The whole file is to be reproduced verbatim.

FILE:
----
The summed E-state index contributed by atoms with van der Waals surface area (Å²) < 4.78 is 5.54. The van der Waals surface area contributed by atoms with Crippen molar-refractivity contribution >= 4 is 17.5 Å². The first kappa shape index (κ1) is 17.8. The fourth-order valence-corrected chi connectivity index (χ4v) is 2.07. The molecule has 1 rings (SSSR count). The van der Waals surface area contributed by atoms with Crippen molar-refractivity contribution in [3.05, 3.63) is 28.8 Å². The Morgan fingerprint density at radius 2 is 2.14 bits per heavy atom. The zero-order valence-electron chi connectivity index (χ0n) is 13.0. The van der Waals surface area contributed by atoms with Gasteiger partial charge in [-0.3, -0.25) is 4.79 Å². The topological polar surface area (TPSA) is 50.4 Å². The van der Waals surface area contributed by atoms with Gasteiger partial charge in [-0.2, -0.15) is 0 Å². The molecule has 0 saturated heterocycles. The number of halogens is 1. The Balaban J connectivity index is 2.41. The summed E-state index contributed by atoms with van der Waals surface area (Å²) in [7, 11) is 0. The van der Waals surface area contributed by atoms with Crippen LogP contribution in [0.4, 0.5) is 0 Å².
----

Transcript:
The summed E-state index contributed by atoms with van der Waals surface area (Å²) < 4.78 is 5.54. The van der Waals surface area contributed by atoms with Crippen molar-refractivity contribution >= 4 is 17.5 Å². The first kappa shape index (κ1) is 17.8. The fourth-order valence-corrected chi connectivity index (χ4v) is 2.07. The molecule has 1 rings (SSSR count). The van der Waals surface area contributed by atoms with Crippen molar-refractivity contribution in [3.05, 3.63) is 28.8 Å². The Morgan fingerprint density at radius 2 is 2.14 bits per heavy atom. The zero-order valence-electron chi connectivity index (χ0n) is 13.0. The van der Waals surface area contributed by atoms with Gasteiger partial charge in [-0.3, -0.25) is 4.79 Å². The topological polar surface area (TPSA) is 50.4 Å². The van der Waals surface area contributed by atoms with Gasteiger partial charge in [-0.2, -0.15) is 0 Å². The molecule has 0 saturated heterocycles. The number of halogens is 1. The Balaban J connectivity index is 2.41. The summed E-state index contributed by atoms with van der Waals surface area (Å²) in [7, 11) is 0. The van der Waals surface area contributed by atoms with Crippen LogP contribution in [0.4, 0.5) is 0 Å².